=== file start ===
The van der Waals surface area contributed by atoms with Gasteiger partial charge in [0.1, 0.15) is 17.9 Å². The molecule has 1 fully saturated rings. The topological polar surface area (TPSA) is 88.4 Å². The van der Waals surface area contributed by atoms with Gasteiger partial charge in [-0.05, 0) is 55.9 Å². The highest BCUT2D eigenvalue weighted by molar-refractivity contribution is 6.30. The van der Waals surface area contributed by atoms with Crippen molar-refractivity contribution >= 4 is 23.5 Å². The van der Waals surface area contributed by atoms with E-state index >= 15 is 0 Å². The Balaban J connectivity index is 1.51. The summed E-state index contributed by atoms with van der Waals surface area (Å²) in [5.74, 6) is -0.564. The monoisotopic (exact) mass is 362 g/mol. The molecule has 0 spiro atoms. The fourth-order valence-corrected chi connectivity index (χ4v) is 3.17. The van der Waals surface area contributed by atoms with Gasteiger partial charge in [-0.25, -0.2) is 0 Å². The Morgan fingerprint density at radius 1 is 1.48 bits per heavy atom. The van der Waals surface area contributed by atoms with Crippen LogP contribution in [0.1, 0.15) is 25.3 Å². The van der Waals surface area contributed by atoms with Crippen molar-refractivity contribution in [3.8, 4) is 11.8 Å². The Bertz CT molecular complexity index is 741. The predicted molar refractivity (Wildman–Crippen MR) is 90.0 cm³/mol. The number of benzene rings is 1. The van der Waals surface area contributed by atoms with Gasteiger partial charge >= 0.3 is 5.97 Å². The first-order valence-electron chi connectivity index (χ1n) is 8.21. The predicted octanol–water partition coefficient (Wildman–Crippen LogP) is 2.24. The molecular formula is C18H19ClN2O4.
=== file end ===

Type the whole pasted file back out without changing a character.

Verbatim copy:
The van der Waals surface area contributed by atoms with Gasteiger partial charge in [0.1, 0.15) is 17.9 Å². The molecule has 1 fully saturated rings. The topological polar surface area (TPSA) is 88.4 Å². The van der Waals surface area contributed by atoms with Gasteiger partial charge in [-0.05, 0) is 55.9 Å². The highest BCUT2D eigenvalue weighted by molar-refractivity contribution is 6.30. The van der Waals surface area contributed by atoms with Crippen molar-refractivity contribution >= 4 is 23.5 Å². The van der Waals surface area contributed by atoms with E-state index >= 15 is 0 Å². The Balaban J connectivity index is 1.51. The summed E-state index contributed by atoms with van der Waals surface area (Å²) in [5.74, 6) is -0.564. The monoisotopic (exact) mass is 362 g/mol. The molecule has 0 spiro atoms. The fourth-order valence-corrected chi connectivity index (χ4v) is 3.17. The van der Waals surface area contributed by atoms with Gasteiger partial charge in [-0.25, -0.2) is 0 Å². The Morgan fingerprint density at radius 1 is 1.48 bits per heavy atom. The van der Waals surface area contributed by atoms with Crippen LogP contribution in [0.1, 0.15) is 25.3 Å². The van der Waals surface area contributed by atoms with Crippen molar-refractivity contribution in [3.8, 4) is 11.8 Å². The Bertz CT molecular complexity index is 741. The predicted molar refractivity (Wildman–Crippen MR) is 90.0 cm³/mol. The number of benzene rings is 1. The van der Waals surface area contributed by atoms with Gasteiger partial charge >= 0.3 is 5.97 Å². The first-order valence-electron chi connectivity index (χ1n) is 8.21. The predicted octanol–water partition coefficient (Wildman–Crippen LogP) is 2.24. The molecular formula is C18H19ClN2O4.